I allowed Iís a Pagan
Jack Deatherage, Jr.
(5/2012) May arrives with an invitation from an ADF Druid Grove in Baltimore, asking our family to attend the Beltane rituals as practiced by that Grove.
While Iíve yet to set foot in said Grove, I did stand outside the Sacred Circles at a proto-Grove in Pennsylvania during Earth religion (Pagan/NeoPagan) festivals held there a few
years ago. DW would like to join a Circle again (she misses the sense of community), but knows Iíll not drive into a city short of a court order, or a medical emergency. (Even
then, Iíd be more likely to hire a cab. Upon entering any version of Hell, I prefer a knowledgeable guide at the wheel.)
The invite reminded me of another that came from a member of a church near Thurmont, back during the coldest part of last winter. He had his family along
and was going door to door making a pitch for his church. While I enjoyed our exchange (they were freezing even bundled against the cold and me sitting on the concrete without
benefit of shoes or coat) the conversation was short.
"We are Christians." They said. I allowed Iís a Pagan. (The wife shoed the children behind her. They peeked around her, wide-eyed to behold a devil worshipper. I managed not to laugh.) The husband seemed
intrigued, I suspect heíd have welcomed a challenge had his family not been with him, and it wouldnít have been so freakiní cold. Not that I was challenging their belief, merely stating my own, that their god ainít mine. The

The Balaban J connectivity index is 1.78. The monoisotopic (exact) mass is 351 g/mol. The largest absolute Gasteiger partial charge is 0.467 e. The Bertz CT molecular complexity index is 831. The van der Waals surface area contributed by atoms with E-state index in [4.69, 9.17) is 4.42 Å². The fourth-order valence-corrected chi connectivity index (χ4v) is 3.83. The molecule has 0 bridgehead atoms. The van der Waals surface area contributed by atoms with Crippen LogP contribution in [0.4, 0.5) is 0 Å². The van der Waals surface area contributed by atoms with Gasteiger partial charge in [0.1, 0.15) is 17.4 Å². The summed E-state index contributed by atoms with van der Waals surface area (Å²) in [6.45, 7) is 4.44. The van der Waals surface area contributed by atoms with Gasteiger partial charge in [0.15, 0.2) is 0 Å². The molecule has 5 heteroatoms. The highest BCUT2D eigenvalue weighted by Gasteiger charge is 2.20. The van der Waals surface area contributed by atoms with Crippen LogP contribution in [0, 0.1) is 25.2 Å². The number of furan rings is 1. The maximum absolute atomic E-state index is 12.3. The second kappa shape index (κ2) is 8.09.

Missus probably thought I was able to sit so comfortably in that fridge air, and on frozen concrete, because I was warmed by the fires of Hell. She might well have been correct if gaining knowledge were as evil an enterprise as
some Xians seem to believe. On the chance Iíd learn something interesting, I simply ignored the cold.
"We follow the Bible as the word of God."
I allowed that was cool, but I didnít believe the Bible was the word of any god Iíd follow. The man invited me to their church so I could get a better understanding of their purpose. So far, Iíve not been
curious enough to attend a service.
An even older invitation came from a "whites only" Pagan group somewhere in the Midwest. They had established a compound, armed themselves and were seeking like-minded people to join them. I declined,
just as I would have an offer from an Xian group trying to establish themselves in the Idaho/Montana area.
A conversation with a white Nationalist, also attempting to enlist me in his cause, opened my eyes to a number of things I hadnít known about myself. He was the first person to call me a misanthrope, a
term I happily embraced! (The longer I live, the more I hurt. The more I hurt, the crankier I get. The crankier I get, the less I give a damn what others think of me, and the less I think of them.) He also told me I was an
individual in a time of clans. That I would soon be trampled by the stampeding races of apes as they begin to war with each other. (I think the conflicts will be pitched as race wars, but will really be political ideologies